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Vicki Spandel and Jeff Hicks

Hey–are we talking to you?

Maybe you’re one of those people to whom the Common Core Standards for writing seem just second nature, almost intuitive. You’re not worried about upcoming assessments. Old ground, right? If that’s the case, this post is not meant for you.

If, on the other hand, you read through the writing standards and feel yourself glazing over, thinking, How on earth will I remember all this? Where do I begin? then this IS your post. Welcome!

 

A Caveat

We won’t try to touch on everything in the world of writing (which may come as a relief). Not even the standards themselves can begin to do that because writing is too big—by far. But climbing any mountain goes better if you can get a good toehold, and that’s what this post is meant to give you.

 

Two Things to Notice

If you haven’t done so, read through the writing standards (www.commoncorestandards.org), focusing on your own grade level. As you read, you’ll notice two things:

  1. The standards echo the 6 traits at almost every turn. Have you been teaching the 6 traits in your writing classroom? If so, you’ve already been teaching much of what is covered in the standards, especially with regard to the following traits: ideas (think CCSS detail and support), organization (think lead or introduction, transitions and coherence, ending or conclusion), word choice (think phrasing but also use of proper terminology), and conventions/presentation (think editing and publishing). And here’s the frosting on the cake: The standards also emphasize revision. Big time. In fact, we know that some portions of the upcoming writing assessments will require students to revise passages by rewording sentences, taking out unneeded sentences or words, rephrasing, and so on. This is incredibly good news for 6-trait fans because the 6 traits are all about revision. Every trait opens a writer’s eyes to new revision strategies: writing a new lead, adding detail, improving transitions, finding a better way to say it, being more concise, and so on. So, 6-trait teachers, you’re already a step up. You may also notice that . . .
  2. There’s a lot of redundancy in the CCSS as you move genre to genre. Initially, this may seem confusing, but it makes perfect sense once we remind ourselves that certain features—such as word choice—are important regardless of genre or purpose. Whether one is writing a story about a mouse who falls in love with a princess, a textbook on economics, or an argument supporting GMO labeling, words matter. The kind of language a writer uses shifts, of course, to suit the audience and purpose. As a teacher, you can use this overlap to your advantage. You can teach specific features of writing, helping students understand how those features shape themselves to meet the needs of audience, genre, and purpose—and you don’t need to teach them three times. You just need to show how they shift to suit the situation.

 

The Top 8

So then—just what are these overlapping features that are vital in narrative, informational writing, and argument? Here’s my version of the top 8:

  • Purpose & Audience
  • Introduction/Lead
  • Detail
  • Structure
  • Transitions (also called connections or connecting words)
  • Wording
  • Conclusions
  • Conventions

If your students can demonstrate strength across these 8 features, they can handle almost any writing assessment anyone can throw at them, whether the scoring criteria are based on the 6 traits, the Common Core Standards for writing, a combination of the two, or any criteria developed by a college, business, or other institution. That sounds like a mighty claim, but it isn’t. It’s just common sense. That’s because the 8 things listed here are just features of good writing, no more, no less. That’s what the standards are all about—good writing. It’s what the 6 traits are about, too. Let’s consider these features one by one. I’ll deal with 1 through 4 in this post—and 5 through 8 in the next.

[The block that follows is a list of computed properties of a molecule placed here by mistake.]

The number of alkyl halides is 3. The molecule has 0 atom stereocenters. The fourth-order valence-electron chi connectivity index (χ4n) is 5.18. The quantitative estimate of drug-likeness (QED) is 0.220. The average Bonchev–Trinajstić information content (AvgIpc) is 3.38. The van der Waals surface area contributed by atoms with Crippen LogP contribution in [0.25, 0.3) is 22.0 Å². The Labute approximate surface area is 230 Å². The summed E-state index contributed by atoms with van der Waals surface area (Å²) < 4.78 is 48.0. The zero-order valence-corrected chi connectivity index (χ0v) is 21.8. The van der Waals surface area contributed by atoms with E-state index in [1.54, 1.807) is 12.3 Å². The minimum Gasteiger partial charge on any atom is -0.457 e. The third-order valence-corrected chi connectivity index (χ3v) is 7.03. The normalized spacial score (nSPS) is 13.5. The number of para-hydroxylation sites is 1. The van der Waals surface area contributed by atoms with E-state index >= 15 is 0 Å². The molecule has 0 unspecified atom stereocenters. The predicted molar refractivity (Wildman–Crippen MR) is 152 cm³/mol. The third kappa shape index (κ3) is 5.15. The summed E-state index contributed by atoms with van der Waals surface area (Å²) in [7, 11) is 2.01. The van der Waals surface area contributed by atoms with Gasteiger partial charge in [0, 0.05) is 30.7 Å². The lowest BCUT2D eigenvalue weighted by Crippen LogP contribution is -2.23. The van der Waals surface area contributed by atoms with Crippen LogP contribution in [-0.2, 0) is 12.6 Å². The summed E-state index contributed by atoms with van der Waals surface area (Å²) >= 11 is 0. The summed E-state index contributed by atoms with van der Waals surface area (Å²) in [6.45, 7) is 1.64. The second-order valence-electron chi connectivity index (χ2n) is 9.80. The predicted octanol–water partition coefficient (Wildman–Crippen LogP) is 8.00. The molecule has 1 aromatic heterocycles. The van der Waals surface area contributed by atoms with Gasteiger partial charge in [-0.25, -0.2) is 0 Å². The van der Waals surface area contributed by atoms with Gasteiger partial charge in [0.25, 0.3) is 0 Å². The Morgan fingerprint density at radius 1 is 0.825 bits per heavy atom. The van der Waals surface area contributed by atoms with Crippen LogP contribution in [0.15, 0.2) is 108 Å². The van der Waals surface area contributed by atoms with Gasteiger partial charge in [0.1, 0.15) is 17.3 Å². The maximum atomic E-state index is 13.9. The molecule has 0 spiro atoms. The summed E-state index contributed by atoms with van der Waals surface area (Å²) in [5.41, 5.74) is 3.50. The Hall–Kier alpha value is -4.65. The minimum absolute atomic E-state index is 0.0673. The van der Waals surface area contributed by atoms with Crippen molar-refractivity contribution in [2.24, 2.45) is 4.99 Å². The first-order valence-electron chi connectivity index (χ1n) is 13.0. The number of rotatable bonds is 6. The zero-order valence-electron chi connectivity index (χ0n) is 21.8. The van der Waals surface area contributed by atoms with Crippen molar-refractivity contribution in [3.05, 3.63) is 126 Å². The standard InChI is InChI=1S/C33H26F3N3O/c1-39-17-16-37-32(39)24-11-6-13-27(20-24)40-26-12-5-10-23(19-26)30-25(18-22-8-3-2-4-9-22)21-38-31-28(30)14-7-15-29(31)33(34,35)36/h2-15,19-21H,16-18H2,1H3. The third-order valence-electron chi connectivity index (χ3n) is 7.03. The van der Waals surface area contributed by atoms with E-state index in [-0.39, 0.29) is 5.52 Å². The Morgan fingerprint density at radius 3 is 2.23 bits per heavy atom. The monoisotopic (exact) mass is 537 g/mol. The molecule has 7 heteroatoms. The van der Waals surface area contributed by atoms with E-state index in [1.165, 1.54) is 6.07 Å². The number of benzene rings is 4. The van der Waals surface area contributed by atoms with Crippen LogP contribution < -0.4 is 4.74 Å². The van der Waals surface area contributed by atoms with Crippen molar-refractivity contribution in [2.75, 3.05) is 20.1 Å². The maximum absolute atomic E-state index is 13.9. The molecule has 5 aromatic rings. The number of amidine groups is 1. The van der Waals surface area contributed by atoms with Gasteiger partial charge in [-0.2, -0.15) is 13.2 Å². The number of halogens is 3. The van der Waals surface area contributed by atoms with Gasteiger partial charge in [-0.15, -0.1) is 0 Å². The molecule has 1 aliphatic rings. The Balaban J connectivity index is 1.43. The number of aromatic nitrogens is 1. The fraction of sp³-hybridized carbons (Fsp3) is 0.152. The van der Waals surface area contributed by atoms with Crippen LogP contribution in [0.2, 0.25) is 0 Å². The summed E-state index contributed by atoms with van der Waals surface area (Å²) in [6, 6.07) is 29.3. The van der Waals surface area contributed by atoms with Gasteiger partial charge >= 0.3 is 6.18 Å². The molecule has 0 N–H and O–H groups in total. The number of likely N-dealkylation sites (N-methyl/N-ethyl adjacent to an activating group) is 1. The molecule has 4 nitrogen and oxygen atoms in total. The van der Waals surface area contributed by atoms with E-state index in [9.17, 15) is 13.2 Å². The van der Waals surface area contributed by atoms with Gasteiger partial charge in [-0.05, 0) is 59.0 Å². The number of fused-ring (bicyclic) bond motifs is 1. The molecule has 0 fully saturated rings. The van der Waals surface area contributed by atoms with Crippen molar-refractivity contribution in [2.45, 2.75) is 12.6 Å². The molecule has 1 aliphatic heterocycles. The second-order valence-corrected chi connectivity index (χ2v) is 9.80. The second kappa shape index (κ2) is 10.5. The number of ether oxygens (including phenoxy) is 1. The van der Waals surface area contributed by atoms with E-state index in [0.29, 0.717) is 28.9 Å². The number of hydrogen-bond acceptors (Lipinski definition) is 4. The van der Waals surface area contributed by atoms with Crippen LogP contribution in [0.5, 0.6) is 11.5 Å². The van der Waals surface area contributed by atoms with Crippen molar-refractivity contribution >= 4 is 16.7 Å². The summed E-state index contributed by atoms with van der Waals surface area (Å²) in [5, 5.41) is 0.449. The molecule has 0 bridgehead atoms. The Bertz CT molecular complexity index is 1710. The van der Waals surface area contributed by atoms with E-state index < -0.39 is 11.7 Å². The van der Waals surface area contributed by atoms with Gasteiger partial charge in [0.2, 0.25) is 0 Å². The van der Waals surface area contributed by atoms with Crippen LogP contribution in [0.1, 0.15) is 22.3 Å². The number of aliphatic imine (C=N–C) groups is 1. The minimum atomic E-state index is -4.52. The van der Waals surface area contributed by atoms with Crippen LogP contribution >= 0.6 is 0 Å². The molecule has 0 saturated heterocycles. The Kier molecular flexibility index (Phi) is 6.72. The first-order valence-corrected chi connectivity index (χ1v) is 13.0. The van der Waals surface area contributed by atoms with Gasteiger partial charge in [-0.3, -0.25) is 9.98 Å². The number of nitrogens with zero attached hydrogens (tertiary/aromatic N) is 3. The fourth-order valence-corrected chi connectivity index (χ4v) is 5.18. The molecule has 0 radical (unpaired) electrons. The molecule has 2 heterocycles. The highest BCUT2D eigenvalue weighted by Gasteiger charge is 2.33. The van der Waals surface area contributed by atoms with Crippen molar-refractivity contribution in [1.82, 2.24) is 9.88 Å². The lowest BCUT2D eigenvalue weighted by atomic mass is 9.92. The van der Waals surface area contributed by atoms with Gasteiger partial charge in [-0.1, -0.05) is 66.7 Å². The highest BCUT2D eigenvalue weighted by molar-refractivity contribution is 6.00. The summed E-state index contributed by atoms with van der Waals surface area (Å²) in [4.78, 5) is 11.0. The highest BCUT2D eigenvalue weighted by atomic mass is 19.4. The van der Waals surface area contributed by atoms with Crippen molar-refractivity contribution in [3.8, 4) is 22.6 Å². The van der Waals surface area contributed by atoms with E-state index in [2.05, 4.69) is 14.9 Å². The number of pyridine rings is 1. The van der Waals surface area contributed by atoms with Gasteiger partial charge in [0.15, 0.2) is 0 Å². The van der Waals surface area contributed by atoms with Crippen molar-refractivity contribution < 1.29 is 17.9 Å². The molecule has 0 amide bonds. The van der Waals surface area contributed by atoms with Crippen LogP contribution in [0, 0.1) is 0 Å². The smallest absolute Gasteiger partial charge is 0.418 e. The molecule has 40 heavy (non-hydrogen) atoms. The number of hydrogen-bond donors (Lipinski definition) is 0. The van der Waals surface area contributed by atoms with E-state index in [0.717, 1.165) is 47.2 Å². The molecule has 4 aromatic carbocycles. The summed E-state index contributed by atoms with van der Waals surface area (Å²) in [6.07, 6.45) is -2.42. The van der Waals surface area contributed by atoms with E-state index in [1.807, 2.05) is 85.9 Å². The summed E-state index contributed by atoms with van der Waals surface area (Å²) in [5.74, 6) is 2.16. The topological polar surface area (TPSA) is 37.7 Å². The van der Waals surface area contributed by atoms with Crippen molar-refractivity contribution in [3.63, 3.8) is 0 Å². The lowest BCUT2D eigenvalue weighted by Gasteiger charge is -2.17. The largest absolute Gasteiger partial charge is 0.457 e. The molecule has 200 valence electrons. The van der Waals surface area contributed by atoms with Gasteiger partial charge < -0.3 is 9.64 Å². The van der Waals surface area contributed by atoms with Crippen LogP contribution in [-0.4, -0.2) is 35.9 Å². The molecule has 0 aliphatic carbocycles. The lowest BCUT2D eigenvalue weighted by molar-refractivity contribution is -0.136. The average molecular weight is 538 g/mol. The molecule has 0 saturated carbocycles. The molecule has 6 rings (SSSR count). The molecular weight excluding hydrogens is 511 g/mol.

We Are Still Married

FEATURE 1: Purpose & Audience

One of my favorite writers, Garrison Keillor, wrote an article a few years ago on the art of letter writing. It’s one of my favorite pieces of writing ever. At one point, he tells us,

The toughest letter to crank out is one that’s meant to impress, as we all know from writing job applications; if it’s hard work to slip off a letter to a friend, maybe you’re trying too hard to be terrific. A letter is only a report to someone who already likes you for reasons other than your brilliance. Take it easy. (“How to Write a Letter” in We Are Still Married, 1989, 139).

To whom is Keillor most likely writing?

  1. Small children
  2. Law students
  3. Publishers
  4. People like you and me—especially shy people

This is an easy question, but a slightly tougher one is, How do we know? We know because good writing is always filled with clues about the writer’s intent. Phrases like “meant to impress” and “reasons other than your brilliance” tell us the audience is adult. At the same time, the casualness of “toughest letter to crank out” suggests an easy armchair chat, not a formal lecture or business letter. And why would a letter to a friend be “hard work”? Well, perhaps the writer is shy. I read this and say to myself, Me. You’re talking to me.

Good writers have a sense of audience and purpose. This isn’t the easiest thing to teach, partly because in school audience and purpose are defined for us: I’m writing to my teacher and my purpose is to fulfill the assignment. Pretending to write to a broader audience for an imagined purpose feels forced and artificial—but it’s important to widen our students’ horizons. One very real way to do just that is to read excerpts (about the length of the Keillor one) to students and to ask them, “Who’s the audience for this?” And also, “What’s the writer’s purpose?” At this point, students may well ask . . .